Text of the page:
Medical Student Tips - Using the Speculum
This started out as as reply to Graham's post, but as I got into it, I decided to make it a post of my own, and perhaps a series.
My most important tips for using the vaginal speculum:
- The patient's buttocks need to be extending a couple of inches beyond the end of the stretcher (particularly if the uterus is anteverted), otherwise you might not be able to maneuver the speculum into the proper angle to see the cervix. If it looks like they might not be scooted down far enough, then they aren't scooted down far enough. You can always have them scoot down more after you realize your mistake, but it's better to just position them properly before you begin.
- The patient has to be relaxed. If she's all tensed up and adducting her thighs, you shouldn't just try to force your way in. You've got to make her relax first. Act relaxed yourself, using gentle tones. Tell her to take a deep breath or two and let it out slowly. Take your time. Reassure her. If you can't gently separate her knees, she's not relaxed enough.
- Touch the inner thigh with your non-speculum hand before you touch the genital area, and tell her your intentions before you proceed. Don't just dive right in. A female instructor once asked me many years ago, "how would you like it if you were in that position and I just came up and grabbed your balls?" Hmmmm.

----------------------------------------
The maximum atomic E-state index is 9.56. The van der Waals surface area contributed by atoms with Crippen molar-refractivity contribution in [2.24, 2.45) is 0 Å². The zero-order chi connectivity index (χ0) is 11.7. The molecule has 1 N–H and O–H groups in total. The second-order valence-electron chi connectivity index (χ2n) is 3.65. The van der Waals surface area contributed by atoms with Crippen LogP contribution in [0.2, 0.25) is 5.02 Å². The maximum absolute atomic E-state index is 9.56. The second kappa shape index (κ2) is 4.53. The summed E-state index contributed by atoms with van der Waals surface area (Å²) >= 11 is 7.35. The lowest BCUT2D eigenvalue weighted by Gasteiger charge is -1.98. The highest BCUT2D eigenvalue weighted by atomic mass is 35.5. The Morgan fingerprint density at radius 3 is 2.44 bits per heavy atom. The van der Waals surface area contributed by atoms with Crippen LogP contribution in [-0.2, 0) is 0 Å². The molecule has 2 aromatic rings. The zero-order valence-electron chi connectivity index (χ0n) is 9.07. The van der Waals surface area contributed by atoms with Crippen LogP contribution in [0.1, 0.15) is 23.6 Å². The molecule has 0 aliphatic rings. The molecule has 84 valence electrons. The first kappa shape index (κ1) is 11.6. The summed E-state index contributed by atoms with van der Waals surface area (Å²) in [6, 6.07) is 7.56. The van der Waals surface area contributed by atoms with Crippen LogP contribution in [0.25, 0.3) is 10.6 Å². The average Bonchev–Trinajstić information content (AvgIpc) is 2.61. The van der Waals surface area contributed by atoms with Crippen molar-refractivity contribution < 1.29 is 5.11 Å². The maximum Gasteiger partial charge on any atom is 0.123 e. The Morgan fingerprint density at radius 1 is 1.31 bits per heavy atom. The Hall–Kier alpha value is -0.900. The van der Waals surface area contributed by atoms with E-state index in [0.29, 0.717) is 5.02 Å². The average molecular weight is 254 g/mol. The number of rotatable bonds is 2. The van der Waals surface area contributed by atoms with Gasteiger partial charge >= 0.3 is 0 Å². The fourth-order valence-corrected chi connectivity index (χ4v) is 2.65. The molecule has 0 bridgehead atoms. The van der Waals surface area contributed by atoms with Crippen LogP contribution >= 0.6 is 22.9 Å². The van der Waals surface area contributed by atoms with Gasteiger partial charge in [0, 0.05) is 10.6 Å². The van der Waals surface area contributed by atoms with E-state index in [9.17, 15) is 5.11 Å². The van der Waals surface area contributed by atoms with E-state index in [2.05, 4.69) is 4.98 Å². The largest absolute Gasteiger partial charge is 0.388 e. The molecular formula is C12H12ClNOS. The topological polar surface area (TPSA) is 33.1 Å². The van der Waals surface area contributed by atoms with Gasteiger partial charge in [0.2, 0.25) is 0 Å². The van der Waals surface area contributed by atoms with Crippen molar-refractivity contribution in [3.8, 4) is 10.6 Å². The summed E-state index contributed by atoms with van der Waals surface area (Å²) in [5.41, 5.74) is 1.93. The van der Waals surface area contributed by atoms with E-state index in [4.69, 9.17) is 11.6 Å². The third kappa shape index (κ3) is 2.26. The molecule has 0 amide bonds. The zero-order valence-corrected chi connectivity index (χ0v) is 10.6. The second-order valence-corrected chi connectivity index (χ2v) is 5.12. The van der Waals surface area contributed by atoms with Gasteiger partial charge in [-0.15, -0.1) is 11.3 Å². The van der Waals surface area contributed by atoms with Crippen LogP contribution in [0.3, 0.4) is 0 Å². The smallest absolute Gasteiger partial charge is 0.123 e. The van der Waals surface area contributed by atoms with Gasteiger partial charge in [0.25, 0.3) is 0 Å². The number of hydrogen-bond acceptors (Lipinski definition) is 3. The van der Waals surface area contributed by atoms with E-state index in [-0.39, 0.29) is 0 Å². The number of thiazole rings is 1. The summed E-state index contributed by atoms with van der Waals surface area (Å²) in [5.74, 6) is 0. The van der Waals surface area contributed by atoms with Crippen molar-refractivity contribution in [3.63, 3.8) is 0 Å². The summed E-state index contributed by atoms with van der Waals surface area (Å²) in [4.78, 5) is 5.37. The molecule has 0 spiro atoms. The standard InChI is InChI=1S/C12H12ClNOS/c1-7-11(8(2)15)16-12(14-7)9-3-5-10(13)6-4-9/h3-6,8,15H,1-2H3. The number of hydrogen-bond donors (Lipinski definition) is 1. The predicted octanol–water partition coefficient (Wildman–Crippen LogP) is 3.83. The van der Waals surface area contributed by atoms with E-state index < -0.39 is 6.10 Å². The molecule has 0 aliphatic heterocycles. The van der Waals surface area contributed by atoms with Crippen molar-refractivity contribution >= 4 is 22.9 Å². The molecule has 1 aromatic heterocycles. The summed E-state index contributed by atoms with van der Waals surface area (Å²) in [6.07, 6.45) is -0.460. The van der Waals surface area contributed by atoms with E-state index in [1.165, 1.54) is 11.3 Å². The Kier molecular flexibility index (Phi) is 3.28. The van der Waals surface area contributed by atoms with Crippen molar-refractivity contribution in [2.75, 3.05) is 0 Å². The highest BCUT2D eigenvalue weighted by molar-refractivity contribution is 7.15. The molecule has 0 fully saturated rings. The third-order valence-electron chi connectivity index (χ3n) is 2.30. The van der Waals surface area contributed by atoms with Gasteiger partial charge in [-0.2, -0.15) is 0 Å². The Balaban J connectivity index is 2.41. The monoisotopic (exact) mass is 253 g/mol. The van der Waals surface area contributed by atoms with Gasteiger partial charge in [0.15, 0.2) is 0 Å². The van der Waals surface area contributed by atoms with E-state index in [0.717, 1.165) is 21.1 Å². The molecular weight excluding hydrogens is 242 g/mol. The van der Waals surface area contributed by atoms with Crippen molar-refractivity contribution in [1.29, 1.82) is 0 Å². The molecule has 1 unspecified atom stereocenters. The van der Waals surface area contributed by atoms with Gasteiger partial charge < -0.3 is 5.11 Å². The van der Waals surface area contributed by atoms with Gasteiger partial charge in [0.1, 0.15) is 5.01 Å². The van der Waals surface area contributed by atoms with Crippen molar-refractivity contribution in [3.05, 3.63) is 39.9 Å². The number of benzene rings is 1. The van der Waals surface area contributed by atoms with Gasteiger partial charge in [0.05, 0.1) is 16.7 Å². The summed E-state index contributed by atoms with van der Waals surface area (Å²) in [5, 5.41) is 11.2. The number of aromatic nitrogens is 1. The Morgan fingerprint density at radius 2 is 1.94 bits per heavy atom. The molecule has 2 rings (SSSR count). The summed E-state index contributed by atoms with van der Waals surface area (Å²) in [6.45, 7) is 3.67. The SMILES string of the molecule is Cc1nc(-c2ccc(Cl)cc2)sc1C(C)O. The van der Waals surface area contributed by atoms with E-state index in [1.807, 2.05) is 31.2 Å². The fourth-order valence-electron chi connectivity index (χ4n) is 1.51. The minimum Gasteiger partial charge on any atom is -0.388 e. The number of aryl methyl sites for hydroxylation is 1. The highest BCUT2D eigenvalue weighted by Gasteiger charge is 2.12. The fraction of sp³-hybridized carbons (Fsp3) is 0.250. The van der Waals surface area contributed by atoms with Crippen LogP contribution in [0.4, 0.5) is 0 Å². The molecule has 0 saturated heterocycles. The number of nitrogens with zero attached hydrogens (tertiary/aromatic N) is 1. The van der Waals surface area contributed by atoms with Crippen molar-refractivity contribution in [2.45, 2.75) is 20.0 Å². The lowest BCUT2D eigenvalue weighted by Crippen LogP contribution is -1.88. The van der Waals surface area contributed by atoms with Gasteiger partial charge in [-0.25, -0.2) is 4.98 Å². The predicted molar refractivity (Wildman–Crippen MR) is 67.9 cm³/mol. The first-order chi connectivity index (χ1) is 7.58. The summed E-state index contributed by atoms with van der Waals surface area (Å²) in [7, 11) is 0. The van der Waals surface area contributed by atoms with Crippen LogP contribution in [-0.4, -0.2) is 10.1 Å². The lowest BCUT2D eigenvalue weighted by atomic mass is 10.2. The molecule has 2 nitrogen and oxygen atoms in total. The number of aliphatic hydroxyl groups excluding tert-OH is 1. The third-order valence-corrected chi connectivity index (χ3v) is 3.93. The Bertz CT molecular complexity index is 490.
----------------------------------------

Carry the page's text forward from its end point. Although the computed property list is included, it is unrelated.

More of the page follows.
- You can push downward on the speculum with considerable force without causing unreasonable discomfort, but stay the heck away from the urethra. All the pressure should be directed inferiorly as you insert the speculum. I use my index finger to press down firmly on the inferior blade as I slide the speculum in. Torquing on the urethra with the speculum is as much of a no-no as using the upper incisors as a fulcrum for the laryngoscope. Just don't do it.
- You must find the cervix. If you don't, you're a failure.
Just kidding....sometimes it's not so easy. But don't give up, practice makes perfect.